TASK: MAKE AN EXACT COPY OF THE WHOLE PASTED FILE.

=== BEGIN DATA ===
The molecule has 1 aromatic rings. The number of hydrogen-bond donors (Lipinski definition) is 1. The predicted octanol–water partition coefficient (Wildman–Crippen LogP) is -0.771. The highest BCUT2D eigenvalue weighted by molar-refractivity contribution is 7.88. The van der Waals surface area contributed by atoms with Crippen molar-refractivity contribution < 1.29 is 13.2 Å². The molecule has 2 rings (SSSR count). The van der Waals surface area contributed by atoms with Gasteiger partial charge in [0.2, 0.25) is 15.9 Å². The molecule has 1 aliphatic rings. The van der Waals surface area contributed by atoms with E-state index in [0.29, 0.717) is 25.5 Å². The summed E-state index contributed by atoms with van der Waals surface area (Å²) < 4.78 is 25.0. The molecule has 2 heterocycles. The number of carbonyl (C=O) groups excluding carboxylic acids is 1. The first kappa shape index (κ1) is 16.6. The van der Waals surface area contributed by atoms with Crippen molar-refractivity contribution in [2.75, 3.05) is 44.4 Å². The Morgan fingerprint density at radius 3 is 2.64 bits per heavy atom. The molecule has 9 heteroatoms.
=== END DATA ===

The molecule has 1 aromatic rings. The number of hydrogen-bond donors (Lipinski definition) is 1. The predicted octanol–water partition coefficient (Wildman–Crippen LogP) is -0.771. The highest BCUT2D eigenvalue weighted by molar-refractivity contribution is 7.88. The van der Waals surface area contributed by atoms with Crippen molar-refractivity contribution < 1.29 is 13.2 Å². The molecule has 2 rings (SSSR count). The van der Waals surface area contributed by atoms with Gasteiger partial charge in [0.2, 0.25) is 15.9 Å². The molecule has 1 aliphatic rings. The van der Waals surface area contributed by atoms with E-state index in [0.29, 0.717) is 25.5 Å². The summed E-state index contributed by atoms with van der Waals surface area (Å²) < 4.78 is 25.0. The molecule has 2 heterocycles. The number of carbonyl (C=O) groups excluding carboxylic acids is 1. The first kappa shape index (κ1) is 16.6. The van der Waals surface area contributed by atoms with Crippen molar-refractivity contribution in [2.75, 3.05) is 44.4 Å². The Morgan fingerprint density at radius 3 is 2.64 bits per heavy atom. The molecule has 9 heteroatoms.